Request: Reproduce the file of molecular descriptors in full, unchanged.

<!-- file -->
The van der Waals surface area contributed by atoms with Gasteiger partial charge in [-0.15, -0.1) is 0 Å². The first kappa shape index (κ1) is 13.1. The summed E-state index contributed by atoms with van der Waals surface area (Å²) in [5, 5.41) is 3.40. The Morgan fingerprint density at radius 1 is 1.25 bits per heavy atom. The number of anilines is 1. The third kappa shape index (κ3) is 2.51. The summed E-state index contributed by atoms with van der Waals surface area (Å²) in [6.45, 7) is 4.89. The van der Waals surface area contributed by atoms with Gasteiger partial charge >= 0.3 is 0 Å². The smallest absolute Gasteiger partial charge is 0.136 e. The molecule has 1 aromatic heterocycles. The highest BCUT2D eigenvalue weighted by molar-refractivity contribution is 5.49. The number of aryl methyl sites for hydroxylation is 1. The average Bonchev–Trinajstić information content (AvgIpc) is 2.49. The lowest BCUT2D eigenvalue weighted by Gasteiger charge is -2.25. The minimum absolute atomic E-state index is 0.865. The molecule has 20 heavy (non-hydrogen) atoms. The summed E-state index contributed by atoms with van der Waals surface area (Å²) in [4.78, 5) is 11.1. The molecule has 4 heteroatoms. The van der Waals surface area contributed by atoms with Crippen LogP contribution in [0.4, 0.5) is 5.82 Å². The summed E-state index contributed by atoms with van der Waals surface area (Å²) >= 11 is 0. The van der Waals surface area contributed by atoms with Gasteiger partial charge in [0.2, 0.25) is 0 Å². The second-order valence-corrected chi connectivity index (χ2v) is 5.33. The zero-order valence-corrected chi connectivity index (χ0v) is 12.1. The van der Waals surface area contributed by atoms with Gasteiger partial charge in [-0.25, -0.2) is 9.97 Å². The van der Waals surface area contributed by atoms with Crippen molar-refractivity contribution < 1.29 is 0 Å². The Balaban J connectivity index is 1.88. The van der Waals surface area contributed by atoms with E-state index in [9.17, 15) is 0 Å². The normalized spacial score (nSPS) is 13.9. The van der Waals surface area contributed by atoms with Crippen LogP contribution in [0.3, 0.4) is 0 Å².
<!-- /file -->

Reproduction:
The van der Waals surface area contributed by atoms with Gasteiger partial charge in [-0.15, -0.1) is 0 Å². The first kappa shape index (κ1) is 13.1. The summed E-state index contributed by atoms with van der Waals surface area (Å²) in [5, 5.41) is 3.40. The Morgan fingerprint density at radius 1 is 1.25 bits per heavy atom. The number of anilines is 1. The third kappa shape index (κ3) is 2.51. The summed E-state index contributed by atoms with van der Waals surface area (Å²) in [6.45, 7) is 4.89. The van der Waals surface area contributed by atoms with Gasteiger partial charge >= 0.3 is 0 Å². The smallest absolute Gasteiger partial charge is 0.136 e. The molecule has 1 aromatic heterocycles. The highest BCUT2D eigenvalue weighted by molar-refractivity contribution is 5.49. The number of aryl methyl sites for hydroxylation is 1. The average Bonchev–Trinajstić information content (AvgIpc) is 2.49. The lowest BCUT2D eigenvalue weighted by Gasteiger charge is -2.25. The minimum absolute atomic E-state index is 0.865. The molecule has 20 heavy (non-hydrogen) atoms. The summed E-state index contributed by atoms with van der Waals surface area (Å²) in [4.78, 5) is 11.1. The molecule has 4 heteroatoms. The van der Waals surface area contributed by atoms with Crippen LogP contribution in [0.4, 0.5) is 5.82 Å². The summed E-state index contributed by atoms with van der Waals surface area (Å²) >= 11 is 0. The van der Waals surface area contributed by atoms with Gasteiger partial charge in [0.2, 0.25) is 0 Å². The second-order valence-corrected chi connectivity index (χ2v) is 5.33. The zero-order valence-corrected chi connectivity index (χ0v) is 12.1. The van der Waals surface area contributed by atoms with Gasteiger partial charge in [-0.25, -0.2) is 9.97 Å². The van der Waals surface area contributed by atoms with Crippen molar-refractivity contribution < 1.29 is 0 Å². The Balaban J connectivity index is 1.88. The van der Waals surface area contributed by atoms with E-state index in [9.17, 15) is 0 Å². The normalized spacial score (nSPS) is 13.9. The van der Waals surface area contributed by atoms with Crippen LogP contribution in [0.3, 0.4) is 0 Å².